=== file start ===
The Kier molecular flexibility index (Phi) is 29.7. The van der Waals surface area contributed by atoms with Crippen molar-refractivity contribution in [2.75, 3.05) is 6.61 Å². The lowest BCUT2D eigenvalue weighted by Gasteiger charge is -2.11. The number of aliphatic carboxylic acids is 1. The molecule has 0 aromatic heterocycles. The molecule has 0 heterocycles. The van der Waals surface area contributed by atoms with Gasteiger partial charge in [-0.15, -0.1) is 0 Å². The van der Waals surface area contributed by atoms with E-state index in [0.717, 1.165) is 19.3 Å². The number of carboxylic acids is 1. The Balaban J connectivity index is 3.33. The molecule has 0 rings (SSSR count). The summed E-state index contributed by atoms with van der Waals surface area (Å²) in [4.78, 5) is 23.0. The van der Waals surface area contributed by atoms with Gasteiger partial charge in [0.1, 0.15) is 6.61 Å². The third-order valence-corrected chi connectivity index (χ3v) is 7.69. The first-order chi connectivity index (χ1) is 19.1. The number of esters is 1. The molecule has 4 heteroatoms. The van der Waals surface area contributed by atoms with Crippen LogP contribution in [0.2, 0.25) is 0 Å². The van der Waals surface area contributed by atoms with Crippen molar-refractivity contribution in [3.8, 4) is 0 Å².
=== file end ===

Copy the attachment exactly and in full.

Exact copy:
The Kier molecular flexibility index (Phi) is 29.7. The van der Waals surface area contributed by atoms with Crippen molar-refractivity contribution in [2.75, 3.05) is 6.61 Å². The lowest BCUT2D eigenvalue weighted by Gasteiger charge is -2.11. The number of aliphatic carboxylic acids is 1. The molecule has 0 aromatic heterocycles. The molecule has 0 heterocycles. The van der Waals surface area contributed by atoms with Gasteiger partial charge in [-0.15, -0.1) is 0 Å². The van der Waals surface area contributed by atoms with E-state index in [0.717, 1.165) is 19.3 Å². The number of carboxylic acids is 1. The Balaban J connectivity index is 3.33. The molecule has 0 rings (SSSR count). The summed E-state index contributed by atoms with van der Waals surface area (Å²) in [4.78, 5) is 23.0. The van der Waals surface area contributed by atoms with Gasteiger partial charge in [0.1, 0.15) is 6.61 Å². The third-order valence-corrected chi connectivity index (χ3v) is 7.69. The first-order chi connectivity index (χ1) is 19.1. The number of esters is 1. The molecule has 4 heteroatoms. The van der Waals surface area contributed by atoms with Crippen LogP contribution in [0.2, 0.25) is 0 Å². The van der Waals surface area contributed by atoms with Crippen molar-refractivity contribution in [3.8, 4) is 0 Å².